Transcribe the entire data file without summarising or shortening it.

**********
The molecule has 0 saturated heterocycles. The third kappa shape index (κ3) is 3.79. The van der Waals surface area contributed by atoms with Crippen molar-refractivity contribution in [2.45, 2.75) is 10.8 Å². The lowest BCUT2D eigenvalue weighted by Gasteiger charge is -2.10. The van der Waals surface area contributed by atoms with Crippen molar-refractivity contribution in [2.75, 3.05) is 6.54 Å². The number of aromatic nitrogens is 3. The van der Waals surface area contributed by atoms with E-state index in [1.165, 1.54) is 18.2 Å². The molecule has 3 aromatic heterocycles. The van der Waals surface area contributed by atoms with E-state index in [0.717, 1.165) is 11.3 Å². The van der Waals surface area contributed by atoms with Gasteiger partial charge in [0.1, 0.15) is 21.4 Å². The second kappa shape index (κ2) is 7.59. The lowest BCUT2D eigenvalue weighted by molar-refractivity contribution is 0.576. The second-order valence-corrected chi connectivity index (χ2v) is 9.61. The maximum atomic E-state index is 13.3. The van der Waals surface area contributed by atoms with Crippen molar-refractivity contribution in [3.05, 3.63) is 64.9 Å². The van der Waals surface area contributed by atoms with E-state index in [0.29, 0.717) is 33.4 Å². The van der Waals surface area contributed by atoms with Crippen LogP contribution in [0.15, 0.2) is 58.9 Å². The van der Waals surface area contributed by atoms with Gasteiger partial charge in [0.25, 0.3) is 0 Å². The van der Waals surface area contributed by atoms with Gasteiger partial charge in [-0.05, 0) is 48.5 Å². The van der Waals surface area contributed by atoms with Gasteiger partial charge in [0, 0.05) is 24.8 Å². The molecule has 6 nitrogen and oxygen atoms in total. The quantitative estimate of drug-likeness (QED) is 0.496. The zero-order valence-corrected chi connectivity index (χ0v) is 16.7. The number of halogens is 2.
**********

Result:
The molecule has 0 saturated heterocycles. The third kappa shape index (κ3) is 3.79. The van der Waals surface area contributed by atoms with Crippen molar-refractivity contribution in [2.45, 2.75) is 10.8 Å². The lowest BCUT2D eigenvalue weighted by Gasteiger charge is -2.10. The van der Waals surface area contributed by atoms with Crippen molar-refractivity contribution in [2.75, 3.05) is 6.54 Å². The number of aromatic nitrogens is 3. The van der Waals surface area contributed by atoms with E-state index in [1.165, 1.54) is 18.2 Å². The molecule has 3 aromatic heterocycles. The van der Waals surface area contributed by atoms with E-state index in [0.717, 1.165) is 11.3 Å². The van der Waals surface area contributed by atoms with Gasteiger partial charge in [0.1, 0.15) is 21.4 Å². The second kappa shape index (κ2) is 7.59. The lowest BCUT2D eigenvalue weighted by molar-refractivity contribution is 0.576. The second-order valence-corrected chi connectivity index (χ2v) is 9.61. The maximum atomic E-state index is 13.3. The van der Waals surface area contributed by atoms with Crippen molar-refractivity contribution in [3.05, 3.63) is 64.9 Å². The van der Waals surface area contributed by atoms with E-state index in [0.29, 0.717) is 33.4 Å². The van der Waals surface area contributed by atoms with Crippen LogP contribution in [0.15, 0.2) is 58.9 Å². The van der Waals surface area contributed by atoms with Gasteiger partial charge in [0.25, 0.3) is 0 Å². The van der Waals surface area contributed by atoms with Gasteiger partial charge in [-0.05, 0) is 48.5 Å². The van der Waals surface area contributed by atoms with Gasteiger partial charge in [0, 0.05) is 24.8 Å². The molecule has 6 nitrogen and oxygen atoms in total. The quantitative estimate of drug-likeness (QED) is 0.496. The zero-order valence-corrected chi connectivity index (χ0v) is 16.7. The number of halogens is 2.